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March 10, 2019

Rounding up some of many thoughts about Paul Manafort's (first) federal sentence

Lots of folks have had lots and lots to say about Paul Manafort's first federal sentence of 47 months in prison (basics here).  I am disinclined to make any definitive assessment of whether I think justice has been served in this matter until we see the results of his first federal sentencing later this week.  In the meantime, however, I am happy to share a sampling of just some of the copious commentary from notable folks about Manafort's fate to date:

From (former federal prosecutor) Frank Bowman, "The (first) Manafort sentencing"

From (former federal judge) Nancy Gertner, "US sentencing needs reform, but Manafort's 47 months was a strange one"

From (former federal prosecutor) Elie Honig, "A shockingly lenient sentence for Paul Manafort"

From (current defense attorney) David Oscar Markus, "Four years for Paul Manafort is the right sentence"

From (current defense attorney) Rachel Marshall, "I’m a public defender. My clients get none of the sympathy Manafort did."

From (former federal prosecutor) Renato Mariotti, "Racial Bias Doesn’t Fully Explain Manafort’s Sentence. It’s Unchecked Judges."

From (former federal prosecutor) Ken White, "6 Reasons Paul Manafort Got Off So Lightly"

March 10, 2019 at 10:40 PM | Permalink

Comments

I'm with Rachel Marshall and Ken White. I think 46 months (and a very large monetary penalty in the form of a big restitution award) is sufficient. The only reason it seems so comparatively lenient and unfair is because our criminal justice system is so punitive for everyone else, especially indigent defendants charged with "blue collar" crimes, especially (in federal court) drug and gun offenses with mandatory minimums.

Unfortunately, I fear that this will just fuel more calls (from the left) for mandatory minimums for fraud offenses, which will end up being applied far more often to poor people who commit Social Security or welfare fraud than to people like Manafort.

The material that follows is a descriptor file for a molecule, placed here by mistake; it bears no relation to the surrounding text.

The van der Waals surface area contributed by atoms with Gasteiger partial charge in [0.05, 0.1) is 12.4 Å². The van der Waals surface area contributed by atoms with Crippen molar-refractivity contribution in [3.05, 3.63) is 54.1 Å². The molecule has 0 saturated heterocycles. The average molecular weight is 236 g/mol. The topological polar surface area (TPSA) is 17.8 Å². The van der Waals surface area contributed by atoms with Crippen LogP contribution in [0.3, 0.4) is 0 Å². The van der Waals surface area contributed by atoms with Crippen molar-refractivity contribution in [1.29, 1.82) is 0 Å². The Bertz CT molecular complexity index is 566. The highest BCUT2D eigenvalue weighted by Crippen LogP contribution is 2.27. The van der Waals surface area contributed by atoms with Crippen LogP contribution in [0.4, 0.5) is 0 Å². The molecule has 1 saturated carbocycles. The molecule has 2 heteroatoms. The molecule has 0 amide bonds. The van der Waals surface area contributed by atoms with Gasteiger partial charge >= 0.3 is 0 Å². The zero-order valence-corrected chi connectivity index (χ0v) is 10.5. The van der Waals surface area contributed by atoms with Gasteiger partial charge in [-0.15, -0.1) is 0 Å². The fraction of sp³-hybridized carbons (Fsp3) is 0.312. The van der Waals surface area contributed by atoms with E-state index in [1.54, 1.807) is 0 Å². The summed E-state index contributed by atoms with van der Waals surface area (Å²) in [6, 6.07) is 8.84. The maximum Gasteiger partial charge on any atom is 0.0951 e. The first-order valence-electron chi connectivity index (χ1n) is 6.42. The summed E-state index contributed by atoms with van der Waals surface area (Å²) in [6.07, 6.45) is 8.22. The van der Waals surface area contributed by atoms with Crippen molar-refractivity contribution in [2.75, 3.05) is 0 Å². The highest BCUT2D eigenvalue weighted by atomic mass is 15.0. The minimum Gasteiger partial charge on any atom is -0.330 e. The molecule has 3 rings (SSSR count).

Posted by: Anon AFPD | Mar 11, 2019 3:48:48 PM

In this vein, it was (sadly) Democrats who blocked much needed federal mens rea reform, erroneously characterizing the proposed reform as somehow being designed only to let off corporations and white collar defendants. Nevermind that almost 90% of federal criminal defendants are indigent. The fact that only 30% of criminal defendants in federal court qualified for an appointed lawyer in the 1960s when the Criminal Justice Act was first passed illiluatrates just how much "white collar" cases have declined as a DOJ priority.

Posted by: Anon AFPD | Mar 11, 2019 4:01:15 PM

All of these articles were written by people who know what they are talking about and that is not a good sign.

Posted by: John Neff | Mar 11, 2019 6:13:17 PM

@anon AFPD

exactly. Let's not forget that the law, in in stern equality, forbids the rich and the poor alike to sleep underneath bridges. I know of a case where the country judge sentenced a secretary to two years in the pen for stealing $500 from her employer. I bet Manafort spent regularly $500 in stolen money on a single meal.

Posted by: Daniel | Mar 11, 2019 8:42:55 PM

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